Despite benefiting from the expert assistance of legendary producer Martin Birch (Black Sabbath, Deep Purple, later Iron Maiden) Whitesnake's early studio albums all tended to sound unexplainably flat. Their fourth effort, 1980's Ready an' Willing, was no exception, but it did make up for this somewhat with solid songwriting. In fact, David Coverdale and company were growing increasingly more consistent and self-assured with each record, and this album's first half shows great progress over the previous year's hit-and-miss Lovehunter. Opener "Fool for Your Lovin'" was their best single yet, as well as their highest charting; with its clever combination of hit-savvy chorus and authentic bluesy resignation, it set the template for subsequent triumphs, and the fact that Coverdale re-recorded it (in disappointing pop-metal fashion) over a decade later for 1989's Slip of the Tongue is a testament to its staying power. Further highlights include the live favorite "Sweet Talker" (given extra bite by Micky Moody's expert slide guitar), the groove monster of a title track, and a set of memorable ballads in "Blindman" and "Ain't Gonna Cry No More." The same laurels can't be awarded to the album's closing trio of songs, all of which evince the tired and formulaic blues-rock that had dominated previous releases. But this didn't stop Ready an' Willing from qualifying as Whitesnake's finest hour thus far, with ever-greater glory waiting just over the horizon.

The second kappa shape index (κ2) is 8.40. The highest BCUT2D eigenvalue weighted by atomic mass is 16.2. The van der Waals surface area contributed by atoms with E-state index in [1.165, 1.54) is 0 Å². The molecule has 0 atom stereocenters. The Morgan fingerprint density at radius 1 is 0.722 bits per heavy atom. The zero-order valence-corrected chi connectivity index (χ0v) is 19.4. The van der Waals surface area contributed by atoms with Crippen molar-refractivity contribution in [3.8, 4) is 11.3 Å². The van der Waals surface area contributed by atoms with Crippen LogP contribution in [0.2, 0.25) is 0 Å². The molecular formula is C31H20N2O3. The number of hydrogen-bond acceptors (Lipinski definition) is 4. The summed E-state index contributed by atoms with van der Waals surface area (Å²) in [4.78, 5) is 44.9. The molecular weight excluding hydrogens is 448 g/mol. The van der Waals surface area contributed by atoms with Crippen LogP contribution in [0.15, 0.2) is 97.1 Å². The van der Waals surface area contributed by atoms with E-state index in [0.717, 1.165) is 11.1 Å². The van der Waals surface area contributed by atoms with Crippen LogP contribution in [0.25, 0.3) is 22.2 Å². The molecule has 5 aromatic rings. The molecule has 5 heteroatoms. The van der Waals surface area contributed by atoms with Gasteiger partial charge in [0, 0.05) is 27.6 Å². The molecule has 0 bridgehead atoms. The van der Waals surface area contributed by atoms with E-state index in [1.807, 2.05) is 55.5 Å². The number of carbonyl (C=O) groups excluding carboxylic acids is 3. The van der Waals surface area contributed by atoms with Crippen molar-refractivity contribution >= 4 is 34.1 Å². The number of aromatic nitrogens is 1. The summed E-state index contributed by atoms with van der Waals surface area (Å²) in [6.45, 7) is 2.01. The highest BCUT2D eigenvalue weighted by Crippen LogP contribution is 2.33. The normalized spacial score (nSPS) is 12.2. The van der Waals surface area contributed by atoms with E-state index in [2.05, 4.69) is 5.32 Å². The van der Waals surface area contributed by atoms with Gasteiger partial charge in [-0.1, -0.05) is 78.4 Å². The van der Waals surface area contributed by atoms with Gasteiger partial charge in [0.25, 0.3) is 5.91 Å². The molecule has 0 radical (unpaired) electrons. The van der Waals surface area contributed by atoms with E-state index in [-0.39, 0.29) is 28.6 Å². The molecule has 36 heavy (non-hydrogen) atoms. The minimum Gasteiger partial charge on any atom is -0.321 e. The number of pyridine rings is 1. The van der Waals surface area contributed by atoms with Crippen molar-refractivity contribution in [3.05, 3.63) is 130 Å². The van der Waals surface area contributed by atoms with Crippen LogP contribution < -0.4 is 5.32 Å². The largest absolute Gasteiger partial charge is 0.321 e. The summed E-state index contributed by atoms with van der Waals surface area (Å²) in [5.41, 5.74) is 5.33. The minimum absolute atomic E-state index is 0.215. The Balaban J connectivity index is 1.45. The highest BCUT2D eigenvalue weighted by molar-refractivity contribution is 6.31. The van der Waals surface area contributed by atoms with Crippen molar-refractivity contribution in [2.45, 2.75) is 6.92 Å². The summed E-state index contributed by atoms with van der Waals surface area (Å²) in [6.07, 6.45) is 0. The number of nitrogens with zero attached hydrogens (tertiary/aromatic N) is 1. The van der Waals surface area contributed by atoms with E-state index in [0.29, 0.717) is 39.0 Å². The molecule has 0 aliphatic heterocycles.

AllMusic Review by Eduardo Rivadavia